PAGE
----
One recent example of this unethical behavior is the way the media covered the recent delivery of local, Aselsan-made pedestal-mounted Stinger missiles to the Turkish military. Turkish dailies and TV stations claimed that Pedestal-Mounted Stinger Systems (PMSS) will be an important system in deterring neighboring Syria from engaging in further aggression against Turkey similar to when Damascus downed a Turkish RF-4E fighter on June 22, which Turkey says took place over international airspace in the Mediterranean.
Exaggerated media reporting is problematic in many ways. To start, these missiles have a range of around five kilometers and can only hit a plane while it is on the ground. Whereas the media has claimed that PMSSs mounted on vehicles would be able to hit Syrian jets. These type of stories, smelling of propaganda, do not, of course, help the public be informed and are instead misleading as to the real strength of the Turkish Armed Forces (TSK), whose extra-budgetary resources earmarked for defense are not audited by the Court of Auditors.
This unethical behavior on the part of the media in running stories on the power of the locally developed arms does not, on the other hand, mean that the current Turkish government has not developed policies since 2004 to boost the long-neglected local defense industry sector, the function of which used to be limited to assembling part of, for example, US Lockheed Martin F-16 fighters at a military industrial complex rather than developing critical arms systems locally.
A policy was implemented in 2004 to encourage local companies to produce arms systems domestically and, when necessary, in cooperation with foreign partners, to strengthen the local defense industry base that was then almost 85 percent reliant on arms systems from abroad. The government decided to earmark financial resources for research and development (R&D) projects in defense systems to be produced domestically.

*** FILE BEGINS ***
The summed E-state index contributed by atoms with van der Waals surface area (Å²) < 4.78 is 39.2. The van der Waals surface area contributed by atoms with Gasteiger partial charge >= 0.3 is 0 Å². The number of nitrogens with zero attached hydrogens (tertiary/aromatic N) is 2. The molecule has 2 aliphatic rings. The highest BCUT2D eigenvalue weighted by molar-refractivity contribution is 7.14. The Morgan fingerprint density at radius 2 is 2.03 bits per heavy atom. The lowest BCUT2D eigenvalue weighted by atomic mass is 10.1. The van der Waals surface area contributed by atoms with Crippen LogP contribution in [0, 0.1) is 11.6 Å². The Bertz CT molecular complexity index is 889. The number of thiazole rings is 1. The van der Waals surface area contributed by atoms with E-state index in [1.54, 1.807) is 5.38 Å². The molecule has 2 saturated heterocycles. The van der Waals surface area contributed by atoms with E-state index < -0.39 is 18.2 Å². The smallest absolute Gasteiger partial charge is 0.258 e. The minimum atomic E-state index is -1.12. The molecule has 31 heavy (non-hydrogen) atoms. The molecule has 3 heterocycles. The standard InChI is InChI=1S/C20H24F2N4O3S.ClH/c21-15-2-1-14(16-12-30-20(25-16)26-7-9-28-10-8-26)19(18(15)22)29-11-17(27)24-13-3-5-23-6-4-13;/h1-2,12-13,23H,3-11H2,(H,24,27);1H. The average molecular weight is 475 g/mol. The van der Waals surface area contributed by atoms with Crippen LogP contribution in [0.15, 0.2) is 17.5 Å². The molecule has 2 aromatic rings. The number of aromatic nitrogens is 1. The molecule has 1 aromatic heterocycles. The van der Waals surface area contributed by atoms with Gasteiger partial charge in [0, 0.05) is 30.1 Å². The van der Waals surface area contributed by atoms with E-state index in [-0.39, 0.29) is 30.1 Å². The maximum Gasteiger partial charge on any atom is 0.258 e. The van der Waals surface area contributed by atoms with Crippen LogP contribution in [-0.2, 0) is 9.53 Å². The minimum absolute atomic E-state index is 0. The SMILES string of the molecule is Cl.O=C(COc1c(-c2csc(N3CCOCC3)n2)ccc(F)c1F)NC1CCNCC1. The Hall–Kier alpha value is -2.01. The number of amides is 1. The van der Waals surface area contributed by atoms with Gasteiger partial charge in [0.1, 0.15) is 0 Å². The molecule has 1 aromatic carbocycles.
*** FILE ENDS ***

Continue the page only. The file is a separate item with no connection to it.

The majority of the arms systems imported, mainly from the US, are state-of-the-art systems, such as the advanced F-16s, that make the TSK powerful in terms of deterring what are mostly threats of conventional warfare. However, since one of the criteria in measuring a country’s degree of power is its capacity to locally manufacture its own systems and reduce a heavy reliance on critical systems from abroad, one can argue that the TSK is not that powerful.
There is an asymmetry between the high level of Turkish military expenditure and the still-poor level of arms manufactured locally. Turkey has one of the highest levels of military expenditure among countries within NATO, estimated to be slightly higher than 2 percent of its gross domestic product (GDP). Since extra-budgetary resources earmarked for defense are not available to Parliament or the public, this ratio does not reflect the true percentage.
Meanwhile, Turkish military procurement officials say the ratio of arms manufactured locally has reached 50 percent thanks to the 2004 policy and add that Turkey will begin the local production of critical arms technologies this year.
As a matter of fact, Turkey has begun to export some of its domestically developed arms, sometimes in cooperation with foreign partners. One example is the production of 18 PMSSs for the Royal Dutch Army.
Still, the media presentation of PMSSs as if they will play an important role in deterring Syria from engaging in further aggression against Turkey is an attempt to play with the public. Professor Ahmet Nuri Yüksel, an aircraft engineer, told the Taraf daily on June 30 that the media coverage of the strength of PMSSs as if they would enable Turkey to effectively hit Syrian systems is pure ignorance and far from being serious. Yakup Evirgen, a retired major, also spoke to Taraf and said the Stingers are the most-advanced low-altitude air defense systems and that Turkey developed PMSSs to install on vehicles.
“It is wrong to portray these systems as if they can destroy Syrian systems. Turkey still lacks military technology that can support its claim of being a regional power,” he said.
The Turkish media needs a serious overhaul so that it will be obliged to run accurate stories that will otherwise be punished through legal means.